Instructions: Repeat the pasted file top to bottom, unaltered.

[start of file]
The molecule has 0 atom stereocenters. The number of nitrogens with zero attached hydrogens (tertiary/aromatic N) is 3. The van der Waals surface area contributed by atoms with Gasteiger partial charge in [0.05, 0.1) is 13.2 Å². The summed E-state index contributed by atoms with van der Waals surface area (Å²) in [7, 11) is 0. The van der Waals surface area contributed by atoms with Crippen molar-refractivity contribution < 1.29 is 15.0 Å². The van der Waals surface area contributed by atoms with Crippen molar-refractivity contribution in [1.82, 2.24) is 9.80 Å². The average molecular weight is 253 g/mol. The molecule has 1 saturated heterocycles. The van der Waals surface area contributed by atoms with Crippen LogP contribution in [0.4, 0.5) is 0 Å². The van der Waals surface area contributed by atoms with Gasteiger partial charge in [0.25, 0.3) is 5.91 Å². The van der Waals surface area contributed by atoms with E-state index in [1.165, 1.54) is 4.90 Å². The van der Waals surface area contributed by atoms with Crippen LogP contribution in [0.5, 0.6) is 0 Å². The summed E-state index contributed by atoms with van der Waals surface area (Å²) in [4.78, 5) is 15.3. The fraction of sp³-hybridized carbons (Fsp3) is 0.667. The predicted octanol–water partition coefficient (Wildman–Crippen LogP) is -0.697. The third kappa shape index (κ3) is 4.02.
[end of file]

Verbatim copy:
The molecule has 0 atom stereocenters. The number of nitrogens with zero attached hydrogens (tertiary/aromatic N) is 3. The van der Waals surface area contributed by atoms with Gasteiger partial charge in [0.05, 0.1) is 13.2 Å². The summed E-state index contributed by atoms with van der Waals surface area (Å²) in [7, 11) is 0. The van der Waals surface area contributed by atoms with Crippen molar-refractivity contribution < 1.29 is 15.0 Å². The van der Waals surface area contributed by atoms with Crippen molar-refractivity contribution in [1.82, 2.24) is 9.80 Å². The average molecular weight is 253 g/mol. The molecule has 1 saturated heterocycles. The van der Waals surface area contributed by atoms with Crippen LogP contribution in [0.4, 0.5) is 0 Å². The van der Waals surface area contributed by atoms with Gasteiger partial charge in [0.25, 0.3) is 5.91 Å². The van der Waals surface area contributed by atoms with E-state index in [1.165, 1.54) is 4.90 Å². The van der Waals surface area contributed by atoms with Crippen LogP contribution in [0.5, 0.6) is 0 Å². The summed E-state index contributed by atoms with van der Waals surface area (Å²) in [4.78, 5) is 15.3. The fraction of sp³-hybridized carbons (Fsp3) is 0.667. The predicted octanol–water partition coefficient (Wildman–Crippen LogP) is -0.697. The third kappa shape index (κ3) is 4.02.